There have been missteps, of course. The FBI apparently failed to follow up aggressively enough on warnings from Russian officials about Tamerlan Tsarnaev, the older brother accused in the attack. Police fired on Dzhokhar Tsarnaev, his younger brother, when he was unarmed, wounded and hiding in a boat. And a transit police officer, who was gravely wounded in a firefight with the brothers, may have been mistakenly shot by a fellow officer.

For American-Muslims, dread

David Rohde
Apr 20, 2013 05:06 UTC

Louisville, Kentucky – Friday morning, four Pakistani-American doctors dressed in business suits and medical scrubs sat in one of this city’s most popular breakfast spots and fretted. At an adjacent table, a middle-aged woman grew visibly nervous when their native land was mentioned. One of the doctors, a 47-year-old cardiologist, was despondent.

“We were all praying this wouldn’t happen,” he told me. “No matter what you do in your community, that’s the label that is attached.”

Another doctor worried that years of outreach efforts by the city’s 10,000-strong Muslim community, a mix of Bosnians, Somalis and Iraqis, would be lost. Thursday, he sent a letter to the local newspaper condemning the Boston attack “no matter who committed it.” When news broke Friday that the two suspects were Chechen Muslims, his family grew nervous.

A failure to lead at the U.N.

David Rohde
Apr 12, 2013 18:13 UTC

It is the world’s most important organization, yet remains one of the most dysfunctional.

This week a former United Nations employee described a pervasive culture of impunity inside the organization – one in which whistle-blowers are punished for exposing wrongdoing. James Wasserstrom, a veteran American diplomat, said he was fired from his job and detained by U.N. police – who searched his apartment and placed his picture on wanted posters – after he reported possible corruption among senior U.N. officials in Kosovo.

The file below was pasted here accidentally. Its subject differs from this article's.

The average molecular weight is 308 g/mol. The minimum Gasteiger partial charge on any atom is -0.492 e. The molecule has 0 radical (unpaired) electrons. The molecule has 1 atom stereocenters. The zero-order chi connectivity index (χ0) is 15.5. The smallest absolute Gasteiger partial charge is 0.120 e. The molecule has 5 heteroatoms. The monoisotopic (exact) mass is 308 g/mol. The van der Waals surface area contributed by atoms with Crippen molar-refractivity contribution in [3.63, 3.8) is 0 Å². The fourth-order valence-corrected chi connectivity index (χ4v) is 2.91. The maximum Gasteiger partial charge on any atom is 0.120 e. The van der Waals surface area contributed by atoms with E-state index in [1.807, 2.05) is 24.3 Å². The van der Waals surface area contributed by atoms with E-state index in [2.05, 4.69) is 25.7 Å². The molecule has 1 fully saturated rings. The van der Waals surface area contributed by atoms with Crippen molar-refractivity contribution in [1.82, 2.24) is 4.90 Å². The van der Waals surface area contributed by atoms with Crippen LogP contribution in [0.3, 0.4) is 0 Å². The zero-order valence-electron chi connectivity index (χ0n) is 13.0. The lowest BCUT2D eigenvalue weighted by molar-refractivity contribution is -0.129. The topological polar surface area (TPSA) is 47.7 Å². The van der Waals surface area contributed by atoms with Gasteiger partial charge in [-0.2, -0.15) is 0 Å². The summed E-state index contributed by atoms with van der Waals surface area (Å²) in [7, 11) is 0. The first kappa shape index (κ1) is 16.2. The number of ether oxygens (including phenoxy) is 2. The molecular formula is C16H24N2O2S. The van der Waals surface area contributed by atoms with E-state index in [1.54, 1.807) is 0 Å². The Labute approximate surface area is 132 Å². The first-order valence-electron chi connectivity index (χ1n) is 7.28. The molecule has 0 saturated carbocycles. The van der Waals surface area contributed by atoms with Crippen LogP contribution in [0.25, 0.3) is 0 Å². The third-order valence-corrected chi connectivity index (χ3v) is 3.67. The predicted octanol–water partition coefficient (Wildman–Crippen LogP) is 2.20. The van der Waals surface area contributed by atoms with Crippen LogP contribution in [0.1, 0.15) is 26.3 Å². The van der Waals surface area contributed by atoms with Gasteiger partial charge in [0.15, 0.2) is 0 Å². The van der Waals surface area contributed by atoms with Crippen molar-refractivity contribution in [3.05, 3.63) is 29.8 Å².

“It’s supposed to be maintaining the ideals of human rights, the rule of law and anti-corruption,” Wasserstrom said in an interview. “And it doesn’t adhere to them on the inside.”

Jon Stewart v. Muslim Brotherhood

David Rohde
Apr 5, 2013 17:24 UTC

For Americans, it was Jon Stewart as national treasure. In a virtuoso performance Monday, the American satirist ridiculed the Egyptian government’s crackdown on Cairo comedian – and Stewart protégé – Bassem Youssef. If you haven’t seen it, you can watch Stewart’s mock conversation with Egyptian President Mohammed Mursi here.

“What are you worried about, Mr. President – the power of satire to overthrow the status quo?” Stewart deadpanned. “Just so you know, there’s been a grand total of, uh, zero toppled governments we’ve brought about.”

In Egypt, members of the ruling Muslim Brotherhood saw Stewart’s bit differently. The comedian’s skewering of Mursi was the latest insult from a nation that backed Egypt’s pro-American dictators for decades. Told that cracking down on comedians was playing poorly in Washington, a usually moderate senior Brotherhood member argued that Western notions of free speech were being used, yet again, to denigrate Islam.

Anthony Lewis and the need for journalism that inspires

David Rohde
Mar 29, 2013 13:32 UTC

At 10:00am on Monday morning, I read on Twitter that Anthony Lewis, the revered New York Times legal writer and columnist, had died at age 85. A few minutes later, I sent out a Tweet calling him “a giant of journalism who saved Gideon & Bosnia.”

The Bosnia reference was personal. Along with writing searing columns that pressured the Clinton administration to intervene in the conflict, Lewis put my family in touch with senior White House officials when I was arrested by Serb forces for ten days while covering the war.

My uncle, Sig Roos, a Boston-based lawyer and one of legions of Lewis admirers, emailed me to mourn his passing and again praise his help. After I was released, I returned to the United States and thanked Lewis in person. He was an extraordinarily kind, gracious and unassuming man, who mentored countless young journalist as tribute after tribute has described this week.